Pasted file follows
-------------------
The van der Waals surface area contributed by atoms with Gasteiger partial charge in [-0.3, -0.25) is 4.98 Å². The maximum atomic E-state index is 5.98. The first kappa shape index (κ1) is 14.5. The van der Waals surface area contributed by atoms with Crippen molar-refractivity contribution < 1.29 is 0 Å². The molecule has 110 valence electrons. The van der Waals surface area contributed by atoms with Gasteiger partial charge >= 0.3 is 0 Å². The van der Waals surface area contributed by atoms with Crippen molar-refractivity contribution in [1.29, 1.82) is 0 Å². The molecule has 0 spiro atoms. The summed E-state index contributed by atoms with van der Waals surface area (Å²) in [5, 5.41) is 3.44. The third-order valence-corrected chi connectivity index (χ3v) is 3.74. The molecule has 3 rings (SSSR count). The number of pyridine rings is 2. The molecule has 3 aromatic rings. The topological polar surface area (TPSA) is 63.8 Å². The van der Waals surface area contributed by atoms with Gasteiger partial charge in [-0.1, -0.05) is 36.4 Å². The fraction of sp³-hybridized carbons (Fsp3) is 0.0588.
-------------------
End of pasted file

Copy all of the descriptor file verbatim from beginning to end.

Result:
The van der Waals surface area contributed by atoms with Gasteiger partial charge in [-0.3, -0.25) is 4.98 Å². The maximum atomic E-state index is 5.98. The first kappa shape index (κ1) is 14.5. The van der Waals surface area contributed by atoms with Crippen molar-refractivity contribution < 1.29 is 0 Å². The molecule has 110 valence electrons. The van der Waals surface area contributed by atoms with Gasteiger partial charge >= 0.3 is 0 Å². The van der Waals surface area contributed by atoms with Crippen molar-refractivity contribution in [1.29, 1.82) is 0 Å². The molecule has 0 spiro atoms. The summed E-state index contributed by atoms with van der Waals surface area (Å²) in [5, 5.41) is 3.44. The third-order valence-corrected chi connectivity index (χ3v) is 3.74. The molecule has 3 rings (SSSR count). The number of pyridine rings is 2. The molecule has 3 aromatic rings. The topological polar surface area (TPSA) is 63.8 Å². The van der Waals surface area contributed by atoms with Gasteiger partial charge in [-0.1, -0.05) is 36.4 Å². The fraction of sp³-hybridized carbons (Fsp3) is 0.0588.